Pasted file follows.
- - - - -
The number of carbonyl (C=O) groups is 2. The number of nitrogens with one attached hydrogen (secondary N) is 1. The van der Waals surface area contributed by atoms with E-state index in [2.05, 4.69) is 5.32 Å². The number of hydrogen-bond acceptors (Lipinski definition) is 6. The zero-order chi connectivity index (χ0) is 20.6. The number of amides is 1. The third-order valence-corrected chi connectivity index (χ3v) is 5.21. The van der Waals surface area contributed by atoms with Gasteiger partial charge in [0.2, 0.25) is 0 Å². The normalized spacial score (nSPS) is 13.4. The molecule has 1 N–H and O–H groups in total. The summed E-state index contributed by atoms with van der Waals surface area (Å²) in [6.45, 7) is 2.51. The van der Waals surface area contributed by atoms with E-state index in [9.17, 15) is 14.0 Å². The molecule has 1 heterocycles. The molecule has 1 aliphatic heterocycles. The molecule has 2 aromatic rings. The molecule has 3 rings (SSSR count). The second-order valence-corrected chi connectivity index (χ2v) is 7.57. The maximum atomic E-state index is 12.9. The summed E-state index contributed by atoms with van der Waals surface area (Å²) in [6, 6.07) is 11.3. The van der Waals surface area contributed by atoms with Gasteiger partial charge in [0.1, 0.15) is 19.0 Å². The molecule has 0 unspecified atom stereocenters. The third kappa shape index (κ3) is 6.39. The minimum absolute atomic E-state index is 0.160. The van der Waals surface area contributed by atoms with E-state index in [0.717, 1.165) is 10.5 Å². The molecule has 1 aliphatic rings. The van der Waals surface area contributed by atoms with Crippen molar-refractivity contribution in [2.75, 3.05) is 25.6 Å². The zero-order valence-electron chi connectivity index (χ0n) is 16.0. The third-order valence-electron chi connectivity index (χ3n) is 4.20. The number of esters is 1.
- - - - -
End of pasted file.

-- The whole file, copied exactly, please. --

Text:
The number of carbonyl (C=O) groups is 2. The number of nitrogens with one attached hydrogen (secondary N) is 1. The van der Waals surface area contributed by atoms with E-state index in [2.05, 4.69) is 5.32 Å². The number of hydrogen-bond acceptors (Lipinski definition) is 6. The zero-order chi connectivity index (χ0) is 20.6. The number of amides is 1. The third-order valence-corrected chi connectivity index (χ3v) is 5.21. The van der Waals surface area contributed by atoms with Gasteiger partial charge in [0.2, 0.25) is 0 Å². The normalized spacial score (nSPS) is 13.4. The molecule has 1 N–H and O–H groups in total. The summed E-state index contributed by atoms with van der Waals surface area (Å²) in [6.45, 7) is 2.51. The van der Waals surface area contributed by atoms with E-state index in [9.17, 15) is 14.0 Å². The molecule has 1 heterocycles. The molecule has 1 aliphatic heterocycles. The molecule has 2 aromatic rings. The molecule has 3 rings (SSSR count). The second-order valence-corrected chi connectivity index (χ2v) is 7.57. The maximum atomic E-state index is 12.9. The summed E-state index contributed by atoms with van der Waals surface area (Å²) in [6, 6.07) is 11.3. The van der Waals surface area contributed by atoms with Gasteiger partial charge in [0.1, 0.15) is 19.0 Å². The molecule has 0 unspecified atom stereocenters. The third kappa shape index (κ3) is 6.39. The minimum absolute atomic E-state index is 0.160. The van der Waals surface area contributed by atoms with E-state index in [0.717, 1.165) is 10.5 Å². The molecule has 1 aliphatic rings. The van der Waals surface area contributed by atoms with Crippen molar-refractivity contribution in [2.75, 3.05) is 25.6 Å². The zero-order valence-electron chi connectivity index (χ0n) is 16.0. The third-order valence-electron chi connectivity index (χ3n) is 4.20. The number of esters is 1.